Emotional eating, retail therapy and big nights out are just a few of our methods of choice when it comes to numbing the pain and discomfort we feel. But to create change, to want a better way, we need to feel discomfort. Otherwise, we carry on in a blissful state of ignorance, unaware of a problem or unaware of how big it really is.
 
Discomfort is a key driver of change. It tells us something is wrong, and it needs to be fixed because this uncomfortable feeling has got to go. We don’t learn, grow, stretch or solve problems without dipping our toes into the pool of discomfort first. It gives us a reason for change and the motivation to make it.
 

2. Discomfort tells your customer that fixing this problem is a high priority 

 
Let’s get real here for a moment. There are loads of problems your customer faces daily. So, what makes the problem you solve more important than any other problem they are facing today? What makes your problem the problem they need to spend time, money and energy on right now?
 
Discomfort. Your customer’s level of discomfort is directly related to the level of priority they will place on their purchase decision.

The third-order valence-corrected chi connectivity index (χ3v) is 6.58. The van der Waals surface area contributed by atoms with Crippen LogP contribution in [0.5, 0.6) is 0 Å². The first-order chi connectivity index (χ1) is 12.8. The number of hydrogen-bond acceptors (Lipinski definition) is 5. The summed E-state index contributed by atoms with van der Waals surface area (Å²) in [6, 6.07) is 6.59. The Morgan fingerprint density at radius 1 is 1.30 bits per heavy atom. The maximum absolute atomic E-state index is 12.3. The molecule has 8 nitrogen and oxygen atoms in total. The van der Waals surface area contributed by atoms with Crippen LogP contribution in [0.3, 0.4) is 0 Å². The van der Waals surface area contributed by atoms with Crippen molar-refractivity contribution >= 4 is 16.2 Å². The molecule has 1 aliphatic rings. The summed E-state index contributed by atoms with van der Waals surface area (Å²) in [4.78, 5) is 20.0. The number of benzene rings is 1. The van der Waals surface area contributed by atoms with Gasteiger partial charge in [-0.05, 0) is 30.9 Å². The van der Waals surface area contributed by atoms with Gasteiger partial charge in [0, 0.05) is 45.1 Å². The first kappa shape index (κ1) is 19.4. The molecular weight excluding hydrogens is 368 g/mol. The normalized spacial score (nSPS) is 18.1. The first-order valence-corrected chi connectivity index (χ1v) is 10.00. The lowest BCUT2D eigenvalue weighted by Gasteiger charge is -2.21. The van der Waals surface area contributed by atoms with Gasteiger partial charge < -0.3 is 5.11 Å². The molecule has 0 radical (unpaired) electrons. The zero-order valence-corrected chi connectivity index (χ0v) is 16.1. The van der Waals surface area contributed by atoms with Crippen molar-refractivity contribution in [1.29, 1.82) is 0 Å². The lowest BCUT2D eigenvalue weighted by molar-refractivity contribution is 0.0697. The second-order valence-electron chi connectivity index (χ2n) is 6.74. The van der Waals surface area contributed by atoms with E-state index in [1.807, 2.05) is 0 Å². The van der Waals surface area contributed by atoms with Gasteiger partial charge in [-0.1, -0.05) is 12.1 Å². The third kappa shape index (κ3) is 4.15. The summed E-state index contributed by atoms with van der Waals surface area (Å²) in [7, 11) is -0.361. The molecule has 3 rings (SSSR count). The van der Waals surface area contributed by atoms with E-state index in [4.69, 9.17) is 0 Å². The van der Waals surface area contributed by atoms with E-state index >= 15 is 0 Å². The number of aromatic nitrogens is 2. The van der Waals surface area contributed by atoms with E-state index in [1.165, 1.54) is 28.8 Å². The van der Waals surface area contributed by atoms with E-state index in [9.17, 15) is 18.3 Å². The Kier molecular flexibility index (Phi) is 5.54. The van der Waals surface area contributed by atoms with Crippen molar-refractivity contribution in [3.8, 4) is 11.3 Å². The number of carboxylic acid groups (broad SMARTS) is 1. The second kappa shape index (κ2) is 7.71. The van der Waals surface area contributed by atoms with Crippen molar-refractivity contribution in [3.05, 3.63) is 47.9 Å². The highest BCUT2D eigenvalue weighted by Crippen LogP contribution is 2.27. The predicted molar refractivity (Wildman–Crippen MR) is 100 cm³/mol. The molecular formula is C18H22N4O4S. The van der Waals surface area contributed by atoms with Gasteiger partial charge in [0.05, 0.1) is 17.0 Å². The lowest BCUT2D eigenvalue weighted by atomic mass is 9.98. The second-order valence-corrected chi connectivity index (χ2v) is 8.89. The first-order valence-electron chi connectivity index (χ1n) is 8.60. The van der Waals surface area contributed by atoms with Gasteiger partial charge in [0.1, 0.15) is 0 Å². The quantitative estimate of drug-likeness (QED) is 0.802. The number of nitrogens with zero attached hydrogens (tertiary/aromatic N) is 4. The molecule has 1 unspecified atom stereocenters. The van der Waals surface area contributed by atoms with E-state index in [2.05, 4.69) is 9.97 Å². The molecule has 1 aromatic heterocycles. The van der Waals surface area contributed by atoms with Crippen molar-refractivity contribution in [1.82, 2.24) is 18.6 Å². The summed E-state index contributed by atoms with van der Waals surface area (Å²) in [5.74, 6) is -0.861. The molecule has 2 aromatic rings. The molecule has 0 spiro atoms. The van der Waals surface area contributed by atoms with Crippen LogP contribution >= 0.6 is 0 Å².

When your customer is in enough pain, they will come to you. Granted you need to do your marketing right so they can find you, but when they are in this state, they will be actively searching to resolve their issue. While this illustrates the need for discomfort in the buying process, these aren’t the customers we’re talking about right now.
 
We’re talking about the people who you want to buy your product or service that aren’t at that ‘please solve this painful problem for me right now’ buying stage. These are the customers you need to take supportively into a place of pain and discomfort, so they are motivated to get themselves out of it.
 

3. Discomfort makes your product or service a ‘want’ over a ‘need’

 
While having a product or service that is a ‘need’ sounds ideal, you actually want it to be a ‘want’. Think about it for a moment, you need water to hydrate your body, but you want that coffee to wake up. What is the stronger driver?